New inquiry: Tech and the future of UK foreign policy
8 March 2021
The Foreign Affairs Committee launches an inquiry into Tech and the future of foreign policy.
New and emerging technologies are fundamentally altering the nature of international relations and the conduct of diplomacy. The growing influence of private technology companies and the backing they receive from some nation states increases the number of actors who must be engaged with, challenging traditional levers of influence and channels of diplomatic engagement.
This inquiry will focus on the UK response to the opportunities and challenges presented by these technologies, and how the FCDO should be leading that strategy.
The Committee will explore how the FCDO can help build alliances with those who share our understanding of the need for standards shaping technological frontiers and how it can support the development of - and adherence to – rules and norms for the responsible use of new technologies.
The inquiry will also examine how the FCDO should work through international organisations to shape the new order and how it can advise other departments on potential threats to it.
Chair of the Foreign Affairs Committee, Tom Tugendhat MP, said:
“The emergence of new technologies and the power wielded by tech firms changes the role of the UK as a global rule-setter and the work of our diplomatic networks. This inquiry will explore how the FCDO can innovate in its approach to diplomacy on a world stage that is being rapidly reshaped.
“New technologies will set new standards and shape all our lives. The UK needs to identify shared goals and build alliances to project its influence and promote a globally coherent approach to their development and use.
“We’ve seen how political views from the West Coast of the US are shaping the communications of political leaders around the world. We need to think about the impact that has on the UK and our influence at home and abroad.
“Technologies are also changing the ability of government to determine the norms of trade, with cryptocurrencies decentralising the ability of the state to create and enforce contracts, or sanctions.
“The old rules of trade and diplomatic engagement were written on the basis of British norms, putting the UK at the heart of the international system. These developments present significant challenges to the UK’s security, prosperity, diplomatic relations and global influence and the FCDO must adapt quickly and accordingly.”
The Committee welcomes written evidence on the following points
- What technologies are shifting power? What is the FCDO’s understanding of new technologies and their effect on the UK’s influence?
- How can the FCDO engage with private technology companies to influence and promote the responsible development and use of data and new technologies?
- How can the FCDO engage with private companies to encourage internationally accepted norms for the use of social media as well as to maximise the benefits for diplomacy presented by social media?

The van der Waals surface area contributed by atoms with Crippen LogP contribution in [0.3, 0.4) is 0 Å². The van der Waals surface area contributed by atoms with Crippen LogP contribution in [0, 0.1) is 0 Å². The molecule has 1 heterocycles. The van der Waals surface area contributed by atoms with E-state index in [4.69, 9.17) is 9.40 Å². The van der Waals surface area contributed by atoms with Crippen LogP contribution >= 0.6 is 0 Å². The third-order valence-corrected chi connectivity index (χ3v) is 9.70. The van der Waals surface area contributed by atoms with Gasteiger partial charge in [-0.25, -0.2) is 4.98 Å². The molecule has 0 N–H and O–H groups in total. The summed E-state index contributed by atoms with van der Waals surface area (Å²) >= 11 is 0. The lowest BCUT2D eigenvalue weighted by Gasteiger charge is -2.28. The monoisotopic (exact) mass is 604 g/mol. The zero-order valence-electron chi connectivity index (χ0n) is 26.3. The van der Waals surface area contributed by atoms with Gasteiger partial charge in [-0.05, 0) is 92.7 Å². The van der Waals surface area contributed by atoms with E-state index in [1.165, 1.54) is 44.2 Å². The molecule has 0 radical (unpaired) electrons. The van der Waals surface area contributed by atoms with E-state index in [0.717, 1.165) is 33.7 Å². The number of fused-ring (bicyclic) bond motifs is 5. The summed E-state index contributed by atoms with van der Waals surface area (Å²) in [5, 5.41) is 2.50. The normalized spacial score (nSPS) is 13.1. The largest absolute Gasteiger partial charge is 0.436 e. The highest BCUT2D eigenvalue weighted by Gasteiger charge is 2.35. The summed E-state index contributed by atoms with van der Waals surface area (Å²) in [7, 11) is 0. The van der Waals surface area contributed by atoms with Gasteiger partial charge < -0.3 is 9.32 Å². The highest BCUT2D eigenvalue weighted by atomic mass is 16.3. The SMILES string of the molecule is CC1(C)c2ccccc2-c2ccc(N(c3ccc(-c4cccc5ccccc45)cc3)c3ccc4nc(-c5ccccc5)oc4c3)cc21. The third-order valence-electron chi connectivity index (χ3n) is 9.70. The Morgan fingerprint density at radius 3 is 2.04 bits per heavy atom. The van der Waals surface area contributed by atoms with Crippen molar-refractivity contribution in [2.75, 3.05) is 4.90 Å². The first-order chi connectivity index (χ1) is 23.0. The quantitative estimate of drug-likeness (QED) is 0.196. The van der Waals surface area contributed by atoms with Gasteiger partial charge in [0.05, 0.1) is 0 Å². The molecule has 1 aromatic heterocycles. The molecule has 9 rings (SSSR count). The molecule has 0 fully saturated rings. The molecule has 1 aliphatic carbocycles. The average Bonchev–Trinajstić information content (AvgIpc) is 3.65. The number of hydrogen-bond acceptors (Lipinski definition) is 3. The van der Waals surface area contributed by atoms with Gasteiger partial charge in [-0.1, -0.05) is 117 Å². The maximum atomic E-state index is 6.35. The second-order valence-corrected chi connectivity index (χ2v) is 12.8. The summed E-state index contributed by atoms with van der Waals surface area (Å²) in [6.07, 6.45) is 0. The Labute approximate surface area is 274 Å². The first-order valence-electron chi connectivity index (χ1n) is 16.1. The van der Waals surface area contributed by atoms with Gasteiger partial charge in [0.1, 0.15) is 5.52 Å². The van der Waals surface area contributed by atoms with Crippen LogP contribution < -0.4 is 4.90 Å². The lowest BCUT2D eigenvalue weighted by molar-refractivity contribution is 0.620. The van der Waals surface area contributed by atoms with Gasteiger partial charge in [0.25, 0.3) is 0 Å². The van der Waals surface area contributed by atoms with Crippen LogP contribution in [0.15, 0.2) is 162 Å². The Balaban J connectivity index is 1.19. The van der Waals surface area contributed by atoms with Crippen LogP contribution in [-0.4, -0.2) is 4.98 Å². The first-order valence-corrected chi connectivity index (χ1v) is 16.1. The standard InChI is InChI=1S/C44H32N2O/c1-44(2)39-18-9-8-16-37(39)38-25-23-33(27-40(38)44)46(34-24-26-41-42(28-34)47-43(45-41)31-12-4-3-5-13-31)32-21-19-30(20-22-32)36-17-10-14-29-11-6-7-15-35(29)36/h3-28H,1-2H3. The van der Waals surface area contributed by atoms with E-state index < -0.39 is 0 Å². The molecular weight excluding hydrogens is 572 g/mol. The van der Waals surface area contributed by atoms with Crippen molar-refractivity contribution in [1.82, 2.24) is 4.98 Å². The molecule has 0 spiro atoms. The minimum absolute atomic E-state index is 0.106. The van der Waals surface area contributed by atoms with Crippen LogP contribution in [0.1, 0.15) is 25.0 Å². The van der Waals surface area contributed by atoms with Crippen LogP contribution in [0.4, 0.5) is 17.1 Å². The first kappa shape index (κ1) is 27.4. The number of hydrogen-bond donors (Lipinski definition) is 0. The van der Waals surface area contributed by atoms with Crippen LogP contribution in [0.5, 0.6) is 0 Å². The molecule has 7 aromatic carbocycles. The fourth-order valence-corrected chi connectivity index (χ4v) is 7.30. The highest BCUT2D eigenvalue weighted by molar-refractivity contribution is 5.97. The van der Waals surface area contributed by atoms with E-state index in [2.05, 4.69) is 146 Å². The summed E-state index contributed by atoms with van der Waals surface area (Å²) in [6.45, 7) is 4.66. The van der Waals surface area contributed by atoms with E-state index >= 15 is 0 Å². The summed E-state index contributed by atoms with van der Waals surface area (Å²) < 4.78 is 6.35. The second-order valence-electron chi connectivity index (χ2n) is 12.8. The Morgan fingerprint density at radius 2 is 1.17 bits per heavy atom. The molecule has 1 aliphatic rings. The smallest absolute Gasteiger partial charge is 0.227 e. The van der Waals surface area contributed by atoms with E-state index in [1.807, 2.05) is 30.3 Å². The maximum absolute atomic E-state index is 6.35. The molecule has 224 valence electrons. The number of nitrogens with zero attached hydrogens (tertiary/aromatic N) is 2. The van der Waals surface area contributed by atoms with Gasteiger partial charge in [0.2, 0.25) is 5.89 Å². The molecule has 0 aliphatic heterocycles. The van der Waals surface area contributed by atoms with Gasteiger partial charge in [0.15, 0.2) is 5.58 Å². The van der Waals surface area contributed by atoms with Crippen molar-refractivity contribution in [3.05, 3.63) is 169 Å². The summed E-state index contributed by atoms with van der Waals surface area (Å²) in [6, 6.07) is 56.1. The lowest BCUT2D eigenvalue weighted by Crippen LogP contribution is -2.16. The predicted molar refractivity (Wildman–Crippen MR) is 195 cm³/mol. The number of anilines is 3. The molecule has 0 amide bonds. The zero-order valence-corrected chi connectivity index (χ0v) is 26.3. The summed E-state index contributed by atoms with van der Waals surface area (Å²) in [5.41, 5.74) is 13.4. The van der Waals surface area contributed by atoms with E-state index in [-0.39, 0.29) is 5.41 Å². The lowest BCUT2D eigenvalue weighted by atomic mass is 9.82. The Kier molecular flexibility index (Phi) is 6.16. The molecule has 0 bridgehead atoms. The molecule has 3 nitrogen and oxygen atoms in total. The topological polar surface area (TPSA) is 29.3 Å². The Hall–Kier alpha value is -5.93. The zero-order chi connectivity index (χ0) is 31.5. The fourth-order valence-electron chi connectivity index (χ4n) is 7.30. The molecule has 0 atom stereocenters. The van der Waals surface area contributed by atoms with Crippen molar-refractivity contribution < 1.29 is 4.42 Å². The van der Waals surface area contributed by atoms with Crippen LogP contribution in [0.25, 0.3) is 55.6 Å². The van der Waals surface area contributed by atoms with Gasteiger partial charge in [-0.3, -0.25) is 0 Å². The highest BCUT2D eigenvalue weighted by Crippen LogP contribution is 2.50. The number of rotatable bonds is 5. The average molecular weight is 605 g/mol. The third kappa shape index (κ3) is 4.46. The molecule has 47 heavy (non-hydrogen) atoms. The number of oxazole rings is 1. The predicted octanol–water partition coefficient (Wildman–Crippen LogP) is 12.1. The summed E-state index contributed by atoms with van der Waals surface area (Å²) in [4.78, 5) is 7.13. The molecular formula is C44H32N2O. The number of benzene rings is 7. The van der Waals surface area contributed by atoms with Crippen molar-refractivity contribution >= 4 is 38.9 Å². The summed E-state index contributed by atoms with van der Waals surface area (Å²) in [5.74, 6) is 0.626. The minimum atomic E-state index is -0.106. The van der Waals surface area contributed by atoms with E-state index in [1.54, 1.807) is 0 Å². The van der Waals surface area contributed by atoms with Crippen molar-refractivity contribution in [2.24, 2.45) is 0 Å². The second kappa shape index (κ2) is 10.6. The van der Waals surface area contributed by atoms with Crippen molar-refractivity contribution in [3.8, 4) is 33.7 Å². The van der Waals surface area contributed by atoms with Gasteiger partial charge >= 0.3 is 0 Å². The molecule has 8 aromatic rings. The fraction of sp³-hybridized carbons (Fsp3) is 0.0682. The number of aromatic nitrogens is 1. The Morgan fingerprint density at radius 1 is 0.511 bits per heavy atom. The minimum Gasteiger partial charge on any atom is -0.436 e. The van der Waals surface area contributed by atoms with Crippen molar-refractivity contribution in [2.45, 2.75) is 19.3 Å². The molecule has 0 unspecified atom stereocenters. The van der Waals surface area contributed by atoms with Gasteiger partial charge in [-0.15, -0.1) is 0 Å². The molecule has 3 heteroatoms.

- How can the FCDO use its alliances to shape the development of, and promote compliance with, international rules and regulations relating to new and emerging technologies? Is the UK taking sufficient advantage of the G7 Presidency to achieve this?
- Should the Government’s approach to meeting the challenges of technology nationalism and digital fragmentation be based on self-sufficiency, joining with allies or like-minded nations or supporting a coherent global framework?
- What opportunities and challenges do cryptocurrency and distributed ledger technologies such as blockchain present for the way the FCDO does diplomacy (for example, enforcing sanctions), and how can the FCDO harness these technologies as new tools of influence or to promote compliance and transparency in international agreements?
- How can the FCDO help build resilience in civil society, in Government, business and foreign relations against the threats posed by abuses of new technologies by state and non-state actors? Can the FCDO support trust-building networks?
- What would the implications be of the dollar losing its dominant position for international transactions? Will digital currencies force a change in the balance of power?
Your submission should:
- be concise - if over 3,000 words, include a short summary as well
- include an introduction to you or your organisation and your reason for submitting evidence
- not already be published
Submissions should be in malleable format such as MS Word (not PDFs) with no use of colour or logos. Guidance on submitting written evidence and data protection information is available here: Guidance on submitting written evidence.
Deadline for submissions
Written evidence should be submitted through the Committee’s website by midnight on 1 June 2021. It is recommended that all submitters familiarise themselves with the Guidance on giving evidence to a Select Committee of the House of Commons which outlines particulars of word count, format, document size, and content restrictions.
We encourage members of underrepresented groups to submit written evidence. We aim to have diverse panels of Select Committee witnesses and ask organisations to bear this in mind when we ask them to choose a representative. We are currently monitoring the diversity of our witnesses.
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